As a counsellor for kids and families, but also a parent, I am aware as many of you are about the power of screens. Whether it be cellphones, tablets, televisions or laptops, it can be very difficult to moderate one’s connection to the world when we wish to. Along with most of us having a favourite program or two that we can watch on-demand, it seems there are always important calls and texts that demand to be answered, or media that entice us to monitor them at length. I find it fascinating to note that where once a message or email could certainly wait several hours before being dealt with, our society has developed in such a way that near-immediate responses are often expected, since most of us have the ability with technology to do so. While this is not necessarily harmful on the surface, the implications of this evolution are felt keenly by our children.
In the summer especially, kids are at home much more, and often have a large amount of time to engage in screen use. On a weekly basis, I see parents in my office who are acutely concerned about this, yet at a complete loss as to how to change it. Most often the parents have either done very little to regulate screen time, for fear of a fierce and unpleasant reaction by their children, or have attempted to impose an outright ban on screens, unfortunately often in a way that stirs resentment and harms relationships within the family. The allure is strong for young people, as many of their friends are communicating online, and the pull of social media can be tremendous, especially during late hours when there is no school the following day.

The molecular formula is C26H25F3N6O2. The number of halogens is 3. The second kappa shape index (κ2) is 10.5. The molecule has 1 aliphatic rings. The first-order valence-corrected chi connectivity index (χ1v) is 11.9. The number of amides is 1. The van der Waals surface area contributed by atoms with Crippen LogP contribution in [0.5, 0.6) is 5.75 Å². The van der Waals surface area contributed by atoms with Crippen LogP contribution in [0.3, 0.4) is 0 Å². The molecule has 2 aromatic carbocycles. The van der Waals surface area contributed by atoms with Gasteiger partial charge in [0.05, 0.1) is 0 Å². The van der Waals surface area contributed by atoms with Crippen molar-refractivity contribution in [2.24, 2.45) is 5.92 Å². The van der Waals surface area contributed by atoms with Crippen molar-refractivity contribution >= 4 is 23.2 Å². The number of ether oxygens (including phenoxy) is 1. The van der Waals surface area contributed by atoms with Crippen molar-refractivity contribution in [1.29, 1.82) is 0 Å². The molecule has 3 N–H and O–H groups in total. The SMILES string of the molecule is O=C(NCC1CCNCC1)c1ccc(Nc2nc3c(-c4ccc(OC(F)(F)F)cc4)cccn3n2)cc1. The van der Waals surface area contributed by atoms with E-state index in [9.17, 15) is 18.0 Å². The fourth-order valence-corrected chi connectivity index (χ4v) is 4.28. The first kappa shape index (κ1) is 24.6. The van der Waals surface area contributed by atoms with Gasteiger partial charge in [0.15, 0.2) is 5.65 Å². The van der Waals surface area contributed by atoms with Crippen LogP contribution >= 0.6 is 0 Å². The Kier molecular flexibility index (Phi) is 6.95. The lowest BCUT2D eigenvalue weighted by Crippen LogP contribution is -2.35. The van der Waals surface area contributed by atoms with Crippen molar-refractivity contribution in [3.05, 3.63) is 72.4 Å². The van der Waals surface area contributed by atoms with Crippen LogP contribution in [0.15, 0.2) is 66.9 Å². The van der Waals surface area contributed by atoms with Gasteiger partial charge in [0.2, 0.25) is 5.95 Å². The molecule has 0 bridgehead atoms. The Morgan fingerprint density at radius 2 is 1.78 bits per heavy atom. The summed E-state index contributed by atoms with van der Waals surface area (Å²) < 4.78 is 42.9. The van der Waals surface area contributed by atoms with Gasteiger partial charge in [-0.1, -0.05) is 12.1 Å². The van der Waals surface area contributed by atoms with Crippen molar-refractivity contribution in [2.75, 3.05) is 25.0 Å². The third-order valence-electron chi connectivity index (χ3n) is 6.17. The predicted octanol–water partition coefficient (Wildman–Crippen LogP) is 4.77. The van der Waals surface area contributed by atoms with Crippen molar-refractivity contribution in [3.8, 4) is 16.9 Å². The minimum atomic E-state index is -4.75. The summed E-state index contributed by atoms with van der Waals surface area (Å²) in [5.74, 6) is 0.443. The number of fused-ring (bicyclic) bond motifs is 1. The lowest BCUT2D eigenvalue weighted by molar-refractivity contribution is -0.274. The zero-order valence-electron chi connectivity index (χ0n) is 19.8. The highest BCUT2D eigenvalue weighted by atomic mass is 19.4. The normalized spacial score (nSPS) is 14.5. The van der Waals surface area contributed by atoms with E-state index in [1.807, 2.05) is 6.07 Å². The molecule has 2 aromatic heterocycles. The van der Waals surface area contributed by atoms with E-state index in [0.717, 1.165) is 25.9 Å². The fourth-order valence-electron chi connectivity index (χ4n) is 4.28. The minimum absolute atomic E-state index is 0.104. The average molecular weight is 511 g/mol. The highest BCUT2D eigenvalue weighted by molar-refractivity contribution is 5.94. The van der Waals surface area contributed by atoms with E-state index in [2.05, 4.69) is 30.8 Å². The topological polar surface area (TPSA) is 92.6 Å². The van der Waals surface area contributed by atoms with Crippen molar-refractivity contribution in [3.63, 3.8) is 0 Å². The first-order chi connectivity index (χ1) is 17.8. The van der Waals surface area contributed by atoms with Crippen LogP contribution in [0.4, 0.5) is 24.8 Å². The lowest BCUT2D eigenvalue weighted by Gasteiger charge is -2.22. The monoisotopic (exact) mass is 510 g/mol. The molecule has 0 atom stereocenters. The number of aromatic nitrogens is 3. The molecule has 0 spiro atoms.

There is perhaps no more powerful teacher about appropriate uses of screens, however, than a parent figure in the home. It should come as no surprise that parents have a significant role in showing what appropriate screen use looks like, whether they realize it or not. Parents almost always set the tone within the family, and what they demonstrate as healthy or not healthy is taken in by other family members more than we usually realize. The key point here: adults are far too often the ones who have few boundaries that they adhere to personally with their own screens. An article I read this past week contained a quote from a child that even made me re-examine my own cellphone use, and temptation to answer texts in front of my kids:
“I feel like I’m just boring. I’m boring my dad because he will take any text, any call, any time, even on the ski lift.”
Whoa. My own children can receive an unintended message from me checking my work email regularly, and that message can involve feeling like they are less important to me than a screen? This is not reflective of what I wish to create in my own family in any way, and I suspect I’m in no way alone on this one. So if my own screen usage is teaching my children what appropriate usage looks like, and their own feelings of worth can also be connected to this, suddenly it becomes very important for me to take charge of this element of my own behaviour!
So what are the most effective ways to reduce a total reliance on screens by our kids and teens, and particularly during the summer? Here are two I will present for your consideration:
1) Have clear, firm boundaries in place that apply equally to everyone in the family regarding screen usage at home. That can mean 1-2 designated hours per day of gaming and media usage for example, and a willingness to enforce these boundaries in healthy (i.e. non-emotional) ways.
2) As parents, limit that irresistible desire to check texts, email, and the weather next week for times of the day when our children are not potentially seeking to connect with us, such as when we wake up in the morning or when they are off playing with friends. This demonstrates a healthy way to prioritize screen usage, but also validates them as being more important to us than technology (of course!) in ways that they feel and understand.